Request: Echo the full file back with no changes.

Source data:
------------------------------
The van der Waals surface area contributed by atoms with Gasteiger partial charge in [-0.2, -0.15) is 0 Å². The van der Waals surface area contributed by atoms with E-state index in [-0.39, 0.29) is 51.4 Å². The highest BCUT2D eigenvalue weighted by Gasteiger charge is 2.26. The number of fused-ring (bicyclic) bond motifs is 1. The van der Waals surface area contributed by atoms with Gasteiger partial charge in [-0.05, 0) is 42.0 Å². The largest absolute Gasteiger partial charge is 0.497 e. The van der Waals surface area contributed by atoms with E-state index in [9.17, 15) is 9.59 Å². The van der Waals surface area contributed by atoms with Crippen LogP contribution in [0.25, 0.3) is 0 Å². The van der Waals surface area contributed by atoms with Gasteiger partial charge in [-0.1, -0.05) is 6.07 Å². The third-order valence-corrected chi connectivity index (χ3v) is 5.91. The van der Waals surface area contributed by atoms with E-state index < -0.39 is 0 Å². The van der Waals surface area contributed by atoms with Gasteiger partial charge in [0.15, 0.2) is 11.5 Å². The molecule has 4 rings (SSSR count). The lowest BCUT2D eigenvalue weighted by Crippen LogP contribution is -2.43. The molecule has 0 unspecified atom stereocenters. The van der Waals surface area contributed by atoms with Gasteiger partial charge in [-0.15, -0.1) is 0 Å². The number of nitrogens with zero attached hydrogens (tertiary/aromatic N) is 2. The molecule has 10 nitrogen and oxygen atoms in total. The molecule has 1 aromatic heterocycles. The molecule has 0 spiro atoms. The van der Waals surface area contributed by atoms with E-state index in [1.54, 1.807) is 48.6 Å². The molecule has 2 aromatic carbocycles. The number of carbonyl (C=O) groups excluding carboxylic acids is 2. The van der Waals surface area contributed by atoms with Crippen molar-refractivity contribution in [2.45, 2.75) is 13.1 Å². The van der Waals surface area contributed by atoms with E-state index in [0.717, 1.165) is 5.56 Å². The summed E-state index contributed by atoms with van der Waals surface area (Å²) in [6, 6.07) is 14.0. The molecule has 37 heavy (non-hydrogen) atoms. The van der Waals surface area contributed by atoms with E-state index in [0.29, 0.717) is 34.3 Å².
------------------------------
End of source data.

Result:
The van der Waals surface area contributed by atoms with Gasteiger partial charge in [-0.2, -0.15) is 0 Å². The van der Waals surface area contributed by atoms with E-state index in [-0.39, 0.29) is 51.4 Å². The highest BCUT2D eigenvalue weighted by Gasteiger charge is 2.26. The number of fused-ring (bicyclic) bond motifs is 1. The van der Waals surface area contributed by atoms with Gasteiger partial charge in [-0.05, 0) is 42.0 Å². The largest absolute Gasteiger partial charge is 0.497 e. The van der Waals surface area contributed by atoms with E-state index in [9.17, 15) is 9.59 Å². The van der Waals surface area contributed by atoms with Crippen LogP contribution in [0.25, 0.3) is 0 Å². The van der Waals surface area contributed by atoms with Gasteiger partial charge in [-0.1, -0.05) is 6.07 Å². The third-order valence-corrected chi connectivity index (χ3v) is 5.91. The van der Waals surface area contributed by atoms with E-state index < -0.39 is 0 Å². The van der Waals surface area contributed by atoms with Gasteiger partial charge in [0.15, 0.2) is 11.5 Å². The molecule has 4 rings (SSSR count). The lowest BCUT2D eigenvalue weighted by Crippen LogP contribution is -2.43. The molecule has 0 unspecified atom stereocenters. The van der Waals surface area contributed by atoms with Gasteiger partial charge in [-0.15, -0.1) is 0 Å². The number of nitrogens with zero attached hydrogens (tertiary/aromatic N) is 2. The molecule has 10 nitrogen and oxygen atoms in total. The molecule has 1 aromatic heterocycles. The molecule has 0 spiro atoms. The van der Waals surface area contributed by atoms with E-state index in [1.54, 1.807) is 48.6 Å². The molecule has 2 aromatic carbocycles. The number of carbonyl (C=O) groups excluding carboxylic acids is 2. The van der Waals surface area contributed by atoms with Crippen molar-refractivity contribution in [2.45, 2.75) is 13.1 Å². The van der Waals surface area contributed by atoms with E-state index in [0.717, 1.165) is 5.56 Å². The summed E-state index contributed by atoms with van der Waals surface area (Å²) in [6, 6.07) is 14.0. The molecule has 37 heavy (non-hydrogen) atoms. The van der Waals surface area contributed by atoms with E-state index in [0.29, 0.717) is 34.3 Å².